Star Wars The High Republic #6
Written by Cavan Scott
Art by Georges Jeanty
Inks by Karl Story
Colors by Annalisa Leoni
Letters by Joe Caramagna
The Rundown: Avar Kriss continues to fight the Drengir threat as Jedi Trennis looks for a possible advantage within her former master.
The battle against the Drengir continues as the creatures take root on multiple planets killing all organic life. Avar Kriss and her allies continue to fight alongside the Hutt Myarga to stop the creatures. The Jedi Council questions the alliance, but its results cannot be denied. Unfortunately, Jedi Master Sskeer is having his own fight with the Drengir internally. One that he’s losing by the minute. Trennis refuses to leave his side and wants desperately to know why her former master is losing his connection to the Force.
With the battle taking a dark turn, Avar calls for backup from Starlight Beacon. With all available Jedi on their way to fight, Trennis decides that the key to stopping the Drengir advance lies within her former master. In order to get answers, Trennis must travel to where Sskeer’s consciousness is being kept and learn more about the root mind that controls the Drengir. As their presence in the root mind affects the Drengir in the real world, Sskeer makes a decision to sever his connection, but not before the Jedi get the information that they need.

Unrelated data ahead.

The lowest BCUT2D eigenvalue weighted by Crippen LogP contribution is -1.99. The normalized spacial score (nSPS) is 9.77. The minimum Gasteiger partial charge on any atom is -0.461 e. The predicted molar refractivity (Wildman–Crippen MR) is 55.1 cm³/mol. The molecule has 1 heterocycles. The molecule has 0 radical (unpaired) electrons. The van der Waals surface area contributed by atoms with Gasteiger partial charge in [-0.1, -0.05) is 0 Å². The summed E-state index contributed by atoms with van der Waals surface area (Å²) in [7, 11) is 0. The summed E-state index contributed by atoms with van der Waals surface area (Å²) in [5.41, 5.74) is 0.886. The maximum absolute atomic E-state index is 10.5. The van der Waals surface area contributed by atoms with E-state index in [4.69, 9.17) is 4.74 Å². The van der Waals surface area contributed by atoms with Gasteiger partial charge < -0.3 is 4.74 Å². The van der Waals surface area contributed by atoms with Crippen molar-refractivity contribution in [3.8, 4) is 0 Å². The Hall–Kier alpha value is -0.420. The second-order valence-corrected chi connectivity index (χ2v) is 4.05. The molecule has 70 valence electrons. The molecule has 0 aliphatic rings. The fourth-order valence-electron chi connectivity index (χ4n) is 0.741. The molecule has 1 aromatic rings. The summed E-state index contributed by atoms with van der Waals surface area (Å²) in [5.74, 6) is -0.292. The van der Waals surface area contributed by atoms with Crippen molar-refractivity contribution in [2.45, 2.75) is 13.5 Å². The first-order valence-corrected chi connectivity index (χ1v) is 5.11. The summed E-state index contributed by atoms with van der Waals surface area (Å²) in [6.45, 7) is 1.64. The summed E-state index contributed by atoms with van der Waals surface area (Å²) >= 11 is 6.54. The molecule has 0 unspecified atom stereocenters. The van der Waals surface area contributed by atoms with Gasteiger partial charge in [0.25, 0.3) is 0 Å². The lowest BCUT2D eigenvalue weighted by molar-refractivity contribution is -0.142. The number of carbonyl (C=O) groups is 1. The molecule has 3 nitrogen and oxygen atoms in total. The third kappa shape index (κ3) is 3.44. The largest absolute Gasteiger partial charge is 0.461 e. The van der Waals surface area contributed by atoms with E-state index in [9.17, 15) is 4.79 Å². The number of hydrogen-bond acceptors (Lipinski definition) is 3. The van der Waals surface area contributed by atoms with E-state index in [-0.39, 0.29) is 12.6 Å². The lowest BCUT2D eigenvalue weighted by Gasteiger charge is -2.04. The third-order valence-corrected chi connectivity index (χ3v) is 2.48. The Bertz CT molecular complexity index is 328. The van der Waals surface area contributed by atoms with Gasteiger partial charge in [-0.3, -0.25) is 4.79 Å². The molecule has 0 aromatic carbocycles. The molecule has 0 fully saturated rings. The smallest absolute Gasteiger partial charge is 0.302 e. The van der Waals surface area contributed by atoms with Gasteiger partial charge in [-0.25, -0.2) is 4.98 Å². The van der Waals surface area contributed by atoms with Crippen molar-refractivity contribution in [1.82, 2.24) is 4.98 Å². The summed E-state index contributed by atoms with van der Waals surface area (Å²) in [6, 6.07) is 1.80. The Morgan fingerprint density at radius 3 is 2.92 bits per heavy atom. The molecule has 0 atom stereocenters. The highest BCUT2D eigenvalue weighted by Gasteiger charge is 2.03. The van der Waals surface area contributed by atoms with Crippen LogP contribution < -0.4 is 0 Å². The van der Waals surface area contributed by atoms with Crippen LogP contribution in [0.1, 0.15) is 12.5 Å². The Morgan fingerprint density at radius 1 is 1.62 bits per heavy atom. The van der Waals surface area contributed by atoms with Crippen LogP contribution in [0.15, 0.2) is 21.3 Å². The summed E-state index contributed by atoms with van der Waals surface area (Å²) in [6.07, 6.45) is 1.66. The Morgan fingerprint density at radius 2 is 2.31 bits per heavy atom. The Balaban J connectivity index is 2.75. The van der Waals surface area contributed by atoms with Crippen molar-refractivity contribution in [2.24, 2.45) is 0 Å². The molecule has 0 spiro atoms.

The Story: Scott does a great job of keeping the tension and action at a high with this story. The plot moves really well and keeps the reader engaged as the characters find themselves on the defensive while also working to find a solution. I like the characters of Trennis and her connection to Sskeer enhances the drama and stakes of the story. The Avar Kriss story doesn’t get explored that much, but it does serve as an entertaining counter balance with her teaming with a Hutt. I like the progression of the story and how it comes to a great and harrowing cliffhanger.
The Art: Jeanty does great work with the art in this issue. The action is almost non-stop so the art has to convey both movement and emotion. Something Jeanty does really well as the story builds to its climax.